• If a breach does occur, take appropriate action immediately. Contact your legal counsel for advice.

Your first and best defense against the theft of sensitive patient information is the integration of data security best practices into your practice policies. Meet with your team to discuss any changes you need to make and your expectations of compliance. Protect yourself, your team, and your patients by working to protect the integrity of your systems.

For more information, contact us today.

Dental CPAs | How to Prepare for an Audit

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The prospect for an audit can be daunting. The best way to combat the stress and anxiety induced with this process is to prepare yourself and your company before it happens. Below are a few tips to keep your stress levels low and your preparations high through the process.

Know what it will entail

If you are unaware of what an audit entails, it is a good idea to do your research and learn about the process. Knowing what questions the IRS examiner might ask or what documents they will want to see can help control your anxiety and show you are well prepared.

Document thoroughly

Get in the habit of keeping up with your primary and secondary tax records year-round to be better prepared for when an audit happens. Staying organized using a personal filing system will help you know where everything is. Be sure to have a digital and paper trail as well incase anything happens to either filing system.

Gather the Information

Before the audit happens, make sure you have all the necessary documentation that will be asked of you to present. If you believe something is missing, you can try to recreate the records as accurately as possible or contact the place where you submitted it to for their records. Since you will have all your documents in one place, lay out the information and label it for the auditor for an efficient process.

Pre-audit compliance report

If you feel overwhelmed or disorganized, get on track with a thorough examination of your financial data to prepare and compile your documents. Our experienced team will help you set up a system and provide you with confidence if facing an audit.

For more information on audits, or addition accounting advice, contact us today.

 

Tax and Retirement Planning for 2017, by J. Haden Werhan, CPA, PFS

The new year brings with it both good and bad news for dentists as they plan ahead for taxes and retirement. Each year, the IRS announces cost-of-living adjustments (for everything from tax brackets, to the standard deduction, to personal exemptions), various phaseouts, and retirement plan limits. There were few changes from 2015 to 2016, but 2017 is another story, with a significant increase in Social Security tax and a modest bump in certain income limits that may affect your retirement planning.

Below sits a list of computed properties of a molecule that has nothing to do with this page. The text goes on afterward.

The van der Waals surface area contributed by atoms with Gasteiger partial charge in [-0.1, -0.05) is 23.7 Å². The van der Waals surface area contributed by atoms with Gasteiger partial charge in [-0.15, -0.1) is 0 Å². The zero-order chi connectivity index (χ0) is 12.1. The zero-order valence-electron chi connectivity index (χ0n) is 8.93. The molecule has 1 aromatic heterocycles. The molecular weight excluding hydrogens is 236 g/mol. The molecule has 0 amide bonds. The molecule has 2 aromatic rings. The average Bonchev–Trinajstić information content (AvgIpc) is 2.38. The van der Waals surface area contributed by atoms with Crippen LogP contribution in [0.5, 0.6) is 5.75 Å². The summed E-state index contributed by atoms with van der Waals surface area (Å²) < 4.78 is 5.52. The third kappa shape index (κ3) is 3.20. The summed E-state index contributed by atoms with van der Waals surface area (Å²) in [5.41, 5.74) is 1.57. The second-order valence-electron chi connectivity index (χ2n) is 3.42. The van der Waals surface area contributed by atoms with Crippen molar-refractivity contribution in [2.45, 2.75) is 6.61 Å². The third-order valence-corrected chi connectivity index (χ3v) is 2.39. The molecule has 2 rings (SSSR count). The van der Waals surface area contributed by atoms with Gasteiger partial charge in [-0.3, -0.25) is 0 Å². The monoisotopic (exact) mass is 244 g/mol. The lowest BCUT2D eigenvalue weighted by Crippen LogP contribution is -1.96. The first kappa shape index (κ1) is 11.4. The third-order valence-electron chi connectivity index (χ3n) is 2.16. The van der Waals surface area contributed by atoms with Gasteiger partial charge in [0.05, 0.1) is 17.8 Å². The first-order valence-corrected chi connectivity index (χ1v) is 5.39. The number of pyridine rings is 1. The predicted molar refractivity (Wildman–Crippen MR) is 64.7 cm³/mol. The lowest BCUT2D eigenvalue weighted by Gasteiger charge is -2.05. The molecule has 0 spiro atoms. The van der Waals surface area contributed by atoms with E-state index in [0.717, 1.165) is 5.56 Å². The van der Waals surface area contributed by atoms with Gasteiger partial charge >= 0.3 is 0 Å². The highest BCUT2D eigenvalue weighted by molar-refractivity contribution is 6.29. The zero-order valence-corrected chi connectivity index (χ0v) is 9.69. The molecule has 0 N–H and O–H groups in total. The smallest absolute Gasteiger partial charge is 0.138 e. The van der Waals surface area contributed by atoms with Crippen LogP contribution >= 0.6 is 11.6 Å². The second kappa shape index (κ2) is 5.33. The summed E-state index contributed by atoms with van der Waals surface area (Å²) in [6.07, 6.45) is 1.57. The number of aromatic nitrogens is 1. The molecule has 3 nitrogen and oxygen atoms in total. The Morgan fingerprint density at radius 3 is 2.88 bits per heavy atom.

Click here to view or download the full article.

Retirement Plans for Dentists, by J. Haden Werhan, CPA, PFS

As practice owners, dentists should carefully consider the advantages of establishing an employer-sponsored retirement plan. Generally, you’re allowed a deduction for contributions you make to a retirement plan. In return, however, you’re required to include your employees in the plan, and to give a portion of the contributions you make to those employees who are eligible. Even so, a retirement plan can provide you with a tax-advantaged method to save for your own retirement while providing your employees with a powerful and appreciated benefit, especially in today’s competitive employment market.

Click here to view or download the full article.

Dental CPAs | Manage Your Calendar to Balance Your Life

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Appointments and continuing education consume most of your time. How do you manage to live a happy, well-adjusted, balanced life when you simply don’t have time? The key is in planning. Do you use a calendar to manage your time or do you simply make agreements and arrangements as they come up? Here is how you can balance your schedule by managing your calendar.

Set Clear Boundaries

The first step to achieving a work-life balance is to consider your basic responsibilities and obligations. Set aside blocks of time in your calendar to meet with patients, hold team meetings, and attend organizational group meetings. Your calendar should be your primary time-management tool.

Time Off Means Time Off

You need to set aside time for activities unrelated to work. When you decide to take a day off, make sure it’s in your calendar. If it’s not in there, your time off is likely to be consumed by an emergency patient appointment, unexpected meeting, or other business-related expense. Make your scheduling priorities clear with your office team so they are not left with the burden of how to handle unexpected situations while you are away.

It’s Not Just for Work

Your calendar doesn’t need to be exclusive to work. In fact, it may be beneficial for you to regularly include your other commitments. From your children’s school activities to anniversaries and birthdays, seeing these events alongside your work schedule can help you make better scheduling choices. You’ll be more reluctant to accept an invitation to a meeting or convention when you know it will conflict with another occasion. By including other events on your calendar, you minimize the risk of dealing with a stressful schedule conflict between your work life and your personal life.

Never let your calendar run your day. You have the ability to schedule your day by using your calendar as a tool for time management. Start by setting clear scheduling boundaries by blocking the time you need for your main responsibilities. Don’t be afraid to take time off, but always make sure it is a part of your schedule.  Also, consider including other life events and activities in your calendar to better manage your schedule.

For more tips on effectively managing your work schedule, contact one of our firms today. 

ADCPA | Academy of Dental CPAs